I cross the room and pick up a photo on the dresser, brushing the dust away with my thumb. A woman who resembles me more than she resembles my mother cradles a dog, her face tilted towards it as her eyes look up at the camera. I smile at the sight of Leo – he was like a second child to them.
I put the photo down and take a seat opposite my mother again, letting my eyelids flicker shut.
I am roused by a soft pattering, like fingernails padding along the linoleum corridor outside. A small, wet nose pokes itself through the gap in the doorway and I hurry to push it open.
Nala bounds past me, interested only in reaching my mother, whose eyes dart open and widen in excitement.
‘Nala! Come on then,’ she says as the dog leaps straight up on to her lap, curling immediately in to a tight ball of black fur. ‘I knew you’d come. Oh she is just so beautiful,’ my mother coos, wide awake now that Nala has arrived.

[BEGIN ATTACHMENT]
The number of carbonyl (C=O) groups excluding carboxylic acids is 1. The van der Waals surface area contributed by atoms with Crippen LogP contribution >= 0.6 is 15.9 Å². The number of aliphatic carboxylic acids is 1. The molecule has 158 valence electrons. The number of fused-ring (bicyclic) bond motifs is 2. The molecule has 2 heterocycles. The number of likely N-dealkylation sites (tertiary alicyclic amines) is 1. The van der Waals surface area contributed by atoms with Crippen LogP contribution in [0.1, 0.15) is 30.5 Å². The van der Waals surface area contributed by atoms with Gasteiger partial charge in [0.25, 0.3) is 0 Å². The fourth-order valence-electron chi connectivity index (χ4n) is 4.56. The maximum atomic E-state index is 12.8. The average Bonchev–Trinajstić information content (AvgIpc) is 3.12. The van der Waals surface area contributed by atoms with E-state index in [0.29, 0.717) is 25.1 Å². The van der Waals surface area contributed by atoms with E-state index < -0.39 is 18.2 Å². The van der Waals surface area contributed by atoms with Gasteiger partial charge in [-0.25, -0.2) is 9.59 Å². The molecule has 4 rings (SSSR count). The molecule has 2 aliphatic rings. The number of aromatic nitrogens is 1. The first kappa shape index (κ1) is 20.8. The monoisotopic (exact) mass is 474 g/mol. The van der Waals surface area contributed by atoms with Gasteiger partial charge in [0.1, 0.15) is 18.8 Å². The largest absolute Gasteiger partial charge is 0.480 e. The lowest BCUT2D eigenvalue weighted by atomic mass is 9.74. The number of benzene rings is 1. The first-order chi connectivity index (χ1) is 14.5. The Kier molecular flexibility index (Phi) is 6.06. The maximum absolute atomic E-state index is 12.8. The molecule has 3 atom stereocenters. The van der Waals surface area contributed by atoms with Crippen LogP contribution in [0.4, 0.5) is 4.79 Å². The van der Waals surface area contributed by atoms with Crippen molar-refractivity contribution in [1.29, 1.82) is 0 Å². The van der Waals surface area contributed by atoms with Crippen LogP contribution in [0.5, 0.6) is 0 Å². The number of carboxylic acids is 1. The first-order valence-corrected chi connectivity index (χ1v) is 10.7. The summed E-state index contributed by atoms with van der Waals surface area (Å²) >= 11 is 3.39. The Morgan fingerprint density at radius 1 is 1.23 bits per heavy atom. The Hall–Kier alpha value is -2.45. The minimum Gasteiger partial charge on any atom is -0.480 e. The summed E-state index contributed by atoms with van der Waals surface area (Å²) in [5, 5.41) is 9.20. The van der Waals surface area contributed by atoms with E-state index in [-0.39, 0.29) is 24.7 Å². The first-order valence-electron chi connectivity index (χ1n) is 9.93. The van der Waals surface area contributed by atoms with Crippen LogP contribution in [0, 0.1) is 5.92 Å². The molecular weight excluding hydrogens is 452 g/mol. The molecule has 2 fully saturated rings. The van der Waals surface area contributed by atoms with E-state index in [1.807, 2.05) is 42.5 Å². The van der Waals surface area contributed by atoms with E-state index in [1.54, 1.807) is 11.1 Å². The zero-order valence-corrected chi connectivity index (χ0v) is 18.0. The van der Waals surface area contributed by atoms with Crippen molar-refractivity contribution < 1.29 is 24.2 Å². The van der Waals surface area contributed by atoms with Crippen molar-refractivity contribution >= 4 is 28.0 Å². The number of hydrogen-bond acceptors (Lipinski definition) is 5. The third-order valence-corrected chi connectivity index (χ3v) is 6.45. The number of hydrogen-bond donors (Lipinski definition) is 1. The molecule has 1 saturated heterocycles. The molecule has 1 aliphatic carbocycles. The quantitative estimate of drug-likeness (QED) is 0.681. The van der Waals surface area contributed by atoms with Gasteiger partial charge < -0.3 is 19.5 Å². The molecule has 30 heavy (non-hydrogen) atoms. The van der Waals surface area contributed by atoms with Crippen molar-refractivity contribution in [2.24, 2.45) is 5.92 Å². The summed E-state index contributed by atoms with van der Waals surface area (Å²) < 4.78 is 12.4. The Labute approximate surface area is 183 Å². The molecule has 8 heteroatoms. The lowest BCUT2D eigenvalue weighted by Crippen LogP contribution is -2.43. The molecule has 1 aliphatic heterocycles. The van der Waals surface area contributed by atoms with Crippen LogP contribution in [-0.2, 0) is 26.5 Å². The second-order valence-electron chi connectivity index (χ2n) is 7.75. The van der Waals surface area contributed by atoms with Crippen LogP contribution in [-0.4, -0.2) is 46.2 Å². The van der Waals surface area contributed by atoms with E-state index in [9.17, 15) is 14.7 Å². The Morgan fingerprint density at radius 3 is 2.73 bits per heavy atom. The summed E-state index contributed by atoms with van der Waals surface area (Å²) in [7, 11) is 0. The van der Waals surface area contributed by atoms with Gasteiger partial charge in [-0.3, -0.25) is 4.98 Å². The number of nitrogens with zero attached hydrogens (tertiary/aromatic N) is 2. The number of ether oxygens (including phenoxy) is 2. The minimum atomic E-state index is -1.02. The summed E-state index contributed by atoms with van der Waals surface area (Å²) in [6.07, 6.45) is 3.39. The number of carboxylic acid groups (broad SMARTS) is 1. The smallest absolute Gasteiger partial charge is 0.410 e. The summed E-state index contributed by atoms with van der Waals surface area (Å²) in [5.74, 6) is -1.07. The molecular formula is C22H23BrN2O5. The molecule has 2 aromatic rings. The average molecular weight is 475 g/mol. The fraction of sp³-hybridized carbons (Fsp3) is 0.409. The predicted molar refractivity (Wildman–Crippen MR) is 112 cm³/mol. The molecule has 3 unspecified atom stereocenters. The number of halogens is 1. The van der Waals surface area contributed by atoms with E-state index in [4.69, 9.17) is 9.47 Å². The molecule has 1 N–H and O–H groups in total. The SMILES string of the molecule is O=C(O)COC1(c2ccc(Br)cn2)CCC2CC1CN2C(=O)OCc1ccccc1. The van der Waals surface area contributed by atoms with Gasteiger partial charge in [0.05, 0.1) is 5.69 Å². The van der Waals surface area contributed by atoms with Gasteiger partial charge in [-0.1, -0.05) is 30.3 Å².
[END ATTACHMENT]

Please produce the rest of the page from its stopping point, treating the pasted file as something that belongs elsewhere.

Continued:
‘She is,’ I agree, bending to scratch the little dog behind the ears.
A staff member, older than the girl who came in earlier, pokes her head around the door and offers us both a cup of tea. ‘Unbelievable isn’t it?’ she smiles, looking over at Nala snoozing on my mother’s lap.
‘I still can’t get over it,’ I reply. ‘You know, Mum just lights up when she sees that little dog.’ I glance over at her – she looks like the woman in the photo again.
The staff member smiles. ‘They all do. The residents here just love her. And she makes time for each and every one of them, bless her paws.’
Nala belongs to one of the nurses, a young man who rescued her from a shelter when she was only a puppy. He’s been bringing her to work every day since, letting her find her own way around the corridors, visiting the residents in their rooms and laying longest with the most sick. Seeing her curled on my mother’s lap, little tongue darting out to lick salt from the crevices in her palms, I smile.
”I knew she’d come,’ my mother says as she tears strands of chicken meat from her plate and hand-feeds them to the spaniel. ‘She’s my little angel. She always remembers me.’
With that, I turn to leave.